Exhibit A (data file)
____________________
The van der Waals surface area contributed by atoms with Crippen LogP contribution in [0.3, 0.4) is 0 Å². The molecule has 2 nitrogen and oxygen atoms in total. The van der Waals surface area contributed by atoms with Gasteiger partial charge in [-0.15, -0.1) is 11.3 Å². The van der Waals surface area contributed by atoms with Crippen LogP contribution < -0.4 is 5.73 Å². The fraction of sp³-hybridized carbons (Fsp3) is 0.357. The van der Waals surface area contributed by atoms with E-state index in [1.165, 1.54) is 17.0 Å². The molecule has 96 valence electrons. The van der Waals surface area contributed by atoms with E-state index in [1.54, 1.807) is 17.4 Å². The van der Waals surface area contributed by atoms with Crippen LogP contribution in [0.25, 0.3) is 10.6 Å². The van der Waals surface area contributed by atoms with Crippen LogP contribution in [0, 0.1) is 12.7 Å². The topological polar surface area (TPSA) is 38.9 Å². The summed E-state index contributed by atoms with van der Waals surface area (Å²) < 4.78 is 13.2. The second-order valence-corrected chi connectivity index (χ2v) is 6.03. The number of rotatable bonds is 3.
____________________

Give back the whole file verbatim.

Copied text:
The van der Waals surface area contributed by atoms with Crippen LogP contribution in [0.3, 0.4) is 0 Å². The molecule has 2 nitrogen and oxygen atoms in total. The van der Waals surface area contributed by atoms with Gasteiger partial charge in [-0.15, -0.1) is 11.3 Å². The van der Waals surface area contributed by atoms with Crippen LogP contribution < -0.4 is 5.73 Å². The fraction of sp³-hybridized carbons (Fsp3) is 0.357. The van der Waals surface area contributed by atoms with E-state index in [1.165, 1.54) is 17.0 Å². The molecule has 96 valence electrons. The van der Waals surface area contributed by atoms with E-state index in [1.54, 1.807) is 17.4 Å². The van der Waals surface area contributed by atoms with Crippen LogP contribution in [0.25, 0.3) is 10.6 Å². The van der Waals surface area contributed by atoms with Crippen LogP contribution in [0, 0.1) is 12.7 Å². The topological polar surface area (TPSA) is 38.9 Å². The summed E-state index contributed by atoms with van der Waals surface area (Å²) < 4.78 is 13.2. The second-order valence-corrected chi connectivity index (χ2v) is 6.03. The number of rotatable bonds is 3.